embed embed2
‘Sundan Na ‘Yan’: How To Prepare Your Child For A New Sibling
  • Are you finally having a second baby? Or maybe you’re just thinking about adding another bundle of joy to your family? 

    Or maybe, you finally gave in to the titas who keep urging you with, “Sundan na ‘yan!” Whatever the case may be, congratulations! It’s definitely going to be a thrilling time. 

    Aside from the usual preparations like saving up for childbirth and getting the right check-ups, don’t forget to prepare your child (or children) to be a kuya or ate. A firstborn, especially, might have mixed feelings of excitement for a new sibling and misery over losing your undivided attention. 

    Even those with one or more siblings already can be jealous and act out. That’s why it’s important to really plan the transition.

    What should I do to prepare for a second baby?

    Whoever says that it gets easier as you have more kids is most likely not a mom of two or more. Raising not just one tiny human comes with many challenges—the first of which would be preparing the older kid/s. 

    When should you tell them? What or how do you tell them? What do you do if they react violently? These are just some of the things to brace yourself for.

    When and how should I tell my child about a new sibling?

    In an article for Child Mind Institute, Mandi Silverman, PsyD says, “It’s always best to be honest to avoid making kids anxious about what’s happening.” 


    When it comes to timing, the clinical psychologist adds, “So don’t wait too long to tell your child.” For example, if the child suddenly notices your tummy getting bigger or that you always go to the doctor, they may have wild ideas. Same goes when you leave home for a few days for labor and delivery.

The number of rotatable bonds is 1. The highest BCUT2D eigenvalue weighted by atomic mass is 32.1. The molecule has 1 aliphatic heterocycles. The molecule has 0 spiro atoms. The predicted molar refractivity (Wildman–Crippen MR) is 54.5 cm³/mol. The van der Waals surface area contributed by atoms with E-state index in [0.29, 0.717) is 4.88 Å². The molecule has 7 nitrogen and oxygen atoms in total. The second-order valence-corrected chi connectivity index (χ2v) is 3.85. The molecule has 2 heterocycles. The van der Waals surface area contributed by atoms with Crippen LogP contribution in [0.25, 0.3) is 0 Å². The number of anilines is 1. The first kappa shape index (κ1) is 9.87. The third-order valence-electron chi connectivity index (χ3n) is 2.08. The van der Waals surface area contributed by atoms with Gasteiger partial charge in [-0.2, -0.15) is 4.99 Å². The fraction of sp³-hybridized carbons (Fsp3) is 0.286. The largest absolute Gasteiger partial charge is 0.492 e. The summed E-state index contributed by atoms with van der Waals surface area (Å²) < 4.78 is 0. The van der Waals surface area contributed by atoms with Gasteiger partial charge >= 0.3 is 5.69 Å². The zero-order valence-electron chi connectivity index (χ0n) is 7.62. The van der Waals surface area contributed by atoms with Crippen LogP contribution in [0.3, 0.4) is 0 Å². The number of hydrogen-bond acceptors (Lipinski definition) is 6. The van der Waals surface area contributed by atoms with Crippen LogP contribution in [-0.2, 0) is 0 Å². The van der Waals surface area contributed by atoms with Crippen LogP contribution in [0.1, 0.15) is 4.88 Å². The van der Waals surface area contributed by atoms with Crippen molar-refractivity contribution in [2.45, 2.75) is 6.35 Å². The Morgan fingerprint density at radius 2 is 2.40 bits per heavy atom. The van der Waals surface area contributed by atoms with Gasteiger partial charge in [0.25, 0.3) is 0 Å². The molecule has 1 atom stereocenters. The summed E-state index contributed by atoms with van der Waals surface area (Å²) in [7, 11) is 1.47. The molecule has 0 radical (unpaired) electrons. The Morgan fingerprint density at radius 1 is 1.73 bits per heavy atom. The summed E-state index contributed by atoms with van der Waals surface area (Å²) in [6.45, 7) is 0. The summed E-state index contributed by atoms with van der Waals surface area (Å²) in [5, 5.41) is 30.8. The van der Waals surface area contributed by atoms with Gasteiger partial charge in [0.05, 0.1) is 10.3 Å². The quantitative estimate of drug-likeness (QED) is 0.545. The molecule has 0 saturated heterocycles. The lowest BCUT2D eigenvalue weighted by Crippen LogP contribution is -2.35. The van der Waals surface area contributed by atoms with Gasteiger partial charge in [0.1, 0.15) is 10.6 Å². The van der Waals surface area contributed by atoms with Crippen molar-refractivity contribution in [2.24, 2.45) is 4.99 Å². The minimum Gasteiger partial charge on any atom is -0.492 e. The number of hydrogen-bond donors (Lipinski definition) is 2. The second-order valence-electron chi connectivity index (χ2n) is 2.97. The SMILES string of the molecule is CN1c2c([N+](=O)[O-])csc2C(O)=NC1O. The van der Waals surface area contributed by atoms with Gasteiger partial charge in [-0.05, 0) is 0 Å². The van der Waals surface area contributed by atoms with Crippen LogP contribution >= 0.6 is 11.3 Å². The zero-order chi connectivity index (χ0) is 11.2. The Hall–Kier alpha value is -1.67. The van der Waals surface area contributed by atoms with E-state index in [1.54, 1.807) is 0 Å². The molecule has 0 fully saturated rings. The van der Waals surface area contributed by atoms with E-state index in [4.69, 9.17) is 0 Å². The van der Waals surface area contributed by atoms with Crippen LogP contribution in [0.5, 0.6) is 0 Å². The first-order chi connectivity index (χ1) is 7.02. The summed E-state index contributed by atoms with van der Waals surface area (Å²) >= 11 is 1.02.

They might think you’re sick or you ate a whole watermelon. Before a major change happens, it’s best to start the conversation with the child. Explain things to them in terms they can understand and encourage them to ask as many questions as they want. 

    And when it comes to the announcement, make it appropriate to their age. Dr. Silverman suggests saying something along the lines of, “There’s one more person to love. There’s somebody new to spend time with. 

    “Watching the baby do new things, and teaching him things, will be fun. Holidays will be even more special when there’s a new baby.”

    What else can I do to make sure the first child doesn’t get jealous?

    There are many ways to address this concern. The point of it all is to reassure the kuya or ate that even though there will be someone else in the picture, they will always be loved. Here are some things to try:

    1. Spend more quality time with the child.

    Have a “babymoon” (or lots of it) with your OG baby (or babies). Travel or simply allot time for special activities together at home. 

    Recommended Videos

    Celebrity mom Sarah Lahbati had to ease their son Zion into becoming a kuya to Kai back in 2018. She mentioned that she and hubby Richard Gutierrez made it a point to make a lot of good memories with Zion before Kai arrived. 

    In an interview for Pep.ph, Sarah said, “Yes, you’re going to be really busy making preparations for caring for an infant again. But this may cause your firstborn to feel a little neglected. This is why I made it a point to have some alone time with Zion.” The then-trio even took a short trip to Hong Kong that time.